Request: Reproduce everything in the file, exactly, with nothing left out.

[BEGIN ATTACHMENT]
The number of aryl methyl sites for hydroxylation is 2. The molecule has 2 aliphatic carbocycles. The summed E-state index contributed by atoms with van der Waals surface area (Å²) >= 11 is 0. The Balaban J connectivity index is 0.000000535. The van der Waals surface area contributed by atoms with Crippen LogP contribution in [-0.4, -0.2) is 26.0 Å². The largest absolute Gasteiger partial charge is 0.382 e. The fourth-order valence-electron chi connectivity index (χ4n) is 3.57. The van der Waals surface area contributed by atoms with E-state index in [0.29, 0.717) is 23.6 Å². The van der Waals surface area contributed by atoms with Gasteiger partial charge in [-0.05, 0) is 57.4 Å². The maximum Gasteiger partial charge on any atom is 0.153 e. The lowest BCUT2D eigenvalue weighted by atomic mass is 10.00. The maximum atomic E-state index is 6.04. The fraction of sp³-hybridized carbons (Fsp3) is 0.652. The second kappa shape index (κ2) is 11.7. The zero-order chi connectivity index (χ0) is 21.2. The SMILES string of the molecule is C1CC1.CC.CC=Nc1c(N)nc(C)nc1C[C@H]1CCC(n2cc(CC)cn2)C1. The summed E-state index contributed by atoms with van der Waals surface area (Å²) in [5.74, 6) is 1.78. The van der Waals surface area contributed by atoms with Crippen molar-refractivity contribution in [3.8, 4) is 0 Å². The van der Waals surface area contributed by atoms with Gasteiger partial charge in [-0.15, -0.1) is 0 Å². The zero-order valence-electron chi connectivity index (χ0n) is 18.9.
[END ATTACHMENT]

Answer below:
The number of aryl methyl sites for hydroxylation is 2. The molecule has 2 aliphatic carbocycles. The summed E-state index contributed by atoms with van der Waals surface area (Å²) >= 11 is 0. The Balaban J connectivity index is 0.000000535. The van der Waals surface area contributed by atoms with Crippen LogP contribution in [-0.4, -0.2) is 26.0 Å². The largest absolute Gasteiger partial charge is 0.382 e. The fourth-order valence-electron chi connectivity index (χ4n) is 3.57. The van der Waals surface area contributed by atoms with E-state index in [0.29, 0.717) is 23.6 Å². The van der Waals surface area contributed by atoms with Gasteiger partial charge in [-0.05, 0) is 57.4 Å². The maximum Gasteiger partial charge on any atom is 0.153 e. The lowest BCUT2D eigenvalue weighted by atomic mass is 10.00. The maximum atomic E-state index is 6.04. The fraction of sp³-hybridized carbons (Fsp3) is 0.652. The second kappa shape index (κ2) is 11.7. The zero-order chi connectivity index (χ0) is 21.2. The SMILES string of the molecule is C1CC1.CC.CC=Nc1c(N)nc(C)nc1C[C@H]1CCC(n2cc(CC)cn2)C1. The summed E-state index contributed by atoms with van der Waals surface area (Å²) in [5.74, 6) is 1.78. The van der Waals surface area contributed by atoms with Crippen molar-refractivity contribution in [3.8, 4) is 0 Å². The van der Waals surface area contributed by atoms with Gasteiger partial charge in [-0.15, -0.1) is 0 Å². The zero-order valence-electron chi connectivity index (χ0n) is 18.9.